The Toronto media is ablaze with reports that Giant Hogweed (Heracleum mantegazzianum) has been found within the borders of the GTA. Normally, when an invasive species is found, it does not generate this kind of buzz. Why the hubbub? The sap of Giant Hogweed, on the skin, can lead to a severe skin inflammation called phytophotodermatitis. Many people, however, don’t know how to identify Giant Hogweed or know how tell it apart from Cow Parsnip (Heracleum maximum), a native species (and only somewhat phototoxic).
With the caveat that you should have an knowledgeable plant person confirm any identification, let me quickly outline how you figure out if that plant is Giant Hogweed or something else.
The confounding factor here is all four plants above have white flowers in an umbel (a botanical term to describe the arrangement and shape of the flowers—I’ve included an illustration of what an umbel structure looks like below).
Giant Hogweed Dichotomous Key
So beginning with the assumption that you have a plant with an umbel of white flowers in the GTA, you can try your hand at identification with this key. Please be aware that this key will only work with a mature plant, and Giant Hogweed can take two years to reach the flowering stage. The key is dichotomous, meaning that you will be given two choices. Answer each question with one of the provided choices, go to number and you will come up with an identification.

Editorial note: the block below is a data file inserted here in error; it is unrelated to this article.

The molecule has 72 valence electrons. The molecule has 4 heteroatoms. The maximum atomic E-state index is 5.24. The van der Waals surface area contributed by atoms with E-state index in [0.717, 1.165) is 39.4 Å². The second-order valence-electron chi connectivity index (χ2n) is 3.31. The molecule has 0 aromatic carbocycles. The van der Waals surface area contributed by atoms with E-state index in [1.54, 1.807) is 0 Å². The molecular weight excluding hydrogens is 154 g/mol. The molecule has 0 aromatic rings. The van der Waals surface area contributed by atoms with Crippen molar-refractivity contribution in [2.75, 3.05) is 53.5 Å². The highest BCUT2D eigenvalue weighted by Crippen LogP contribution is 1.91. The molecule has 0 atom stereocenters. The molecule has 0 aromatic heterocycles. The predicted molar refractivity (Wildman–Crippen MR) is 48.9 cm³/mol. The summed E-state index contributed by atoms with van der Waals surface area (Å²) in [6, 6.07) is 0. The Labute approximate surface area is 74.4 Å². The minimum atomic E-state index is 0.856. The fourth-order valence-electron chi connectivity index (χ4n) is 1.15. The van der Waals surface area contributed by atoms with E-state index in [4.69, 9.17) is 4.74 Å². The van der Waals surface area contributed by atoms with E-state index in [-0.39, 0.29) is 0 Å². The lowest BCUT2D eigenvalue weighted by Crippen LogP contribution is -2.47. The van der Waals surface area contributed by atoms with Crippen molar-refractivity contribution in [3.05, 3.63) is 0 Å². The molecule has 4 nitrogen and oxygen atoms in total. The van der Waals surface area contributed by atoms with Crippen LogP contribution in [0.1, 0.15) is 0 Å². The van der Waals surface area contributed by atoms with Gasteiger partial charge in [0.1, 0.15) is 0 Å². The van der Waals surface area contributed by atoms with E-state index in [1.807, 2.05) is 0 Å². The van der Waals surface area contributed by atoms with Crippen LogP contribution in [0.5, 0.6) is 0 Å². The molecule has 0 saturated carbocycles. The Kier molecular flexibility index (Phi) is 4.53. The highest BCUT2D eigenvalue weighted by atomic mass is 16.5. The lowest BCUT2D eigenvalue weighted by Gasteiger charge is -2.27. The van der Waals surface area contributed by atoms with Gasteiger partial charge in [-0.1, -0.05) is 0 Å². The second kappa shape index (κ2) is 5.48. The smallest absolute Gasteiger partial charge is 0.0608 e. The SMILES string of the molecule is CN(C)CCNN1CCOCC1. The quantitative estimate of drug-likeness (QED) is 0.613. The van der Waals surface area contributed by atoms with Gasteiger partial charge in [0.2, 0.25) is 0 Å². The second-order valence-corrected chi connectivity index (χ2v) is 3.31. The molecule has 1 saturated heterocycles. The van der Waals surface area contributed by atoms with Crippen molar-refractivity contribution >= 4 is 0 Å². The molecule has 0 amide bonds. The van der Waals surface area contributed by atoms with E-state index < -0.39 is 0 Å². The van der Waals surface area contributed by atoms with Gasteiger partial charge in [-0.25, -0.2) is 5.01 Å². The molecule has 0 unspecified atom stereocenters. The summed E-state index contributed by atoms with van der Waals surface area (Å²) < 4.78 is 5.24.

1: Look at the flower.
If it is 15 cm in diameter (measured from flower edge to flower edge) or larger, go to 3
If it is 14 cm in diameter (measured from flower edge to flower edge) or smaller, go to 2
2: Good news! A small flower means that this is probably not Giant Hogweed. When mature, Giant Hogweed will have flowers up to 1 meter in diameter. It could be Queen Anne’s Lace or Water Hemlock. Note that Water Hemlock is extremely toxic if consumed.
3: Look at the stem of the plant. Is the stem reddish or purple, with spots and stiff bristles?
If yes, go to 4
If no, go to 5
4: This plant is probably Giant Hogweed. To confirm, have a look at the flower. Giant Hogweed has flowers with over 50 rays (a part of the flower structure which I’ve illustrated above). Cow parsnip will have between 15-30 rays.
5: Good news! This plant is probably Cow parsnip. It will have fine hairs, but no stiff bristles. The stem may be purplish, but is mostly green with no blotching or spots. Keep in mind that Cow Parsnip is phototoxic, too.
Keys to a Giant Hogweed ID
Just in case you hate the idea of a dichotomous key, or have questions about a non-flowering plant, here are the key differentiators between Giant Hogweed and other similar-looking plants:
- large plant, often over 2.5 m high (when mature)
- flowers in umbel shape, larger than 15cm in diameter
- flowers have more than 50 rays
- hollow stems are between 3-8 cm in diameter
- stems have stiff white bristles
- stems have spots or blotching, red or purple in colour
- large, lobed leaves up to 1m in size
- leaves compounded in three
Giant Hogweed vs. Cow Parsnip vs. Water Hemlock vs. Wild Carrot by Gavan P.L. Watson, unless otherwise expressly stated, is licensed under a Creative Commons Attribution-NonCommercial-ShareAlike 4.0 International License.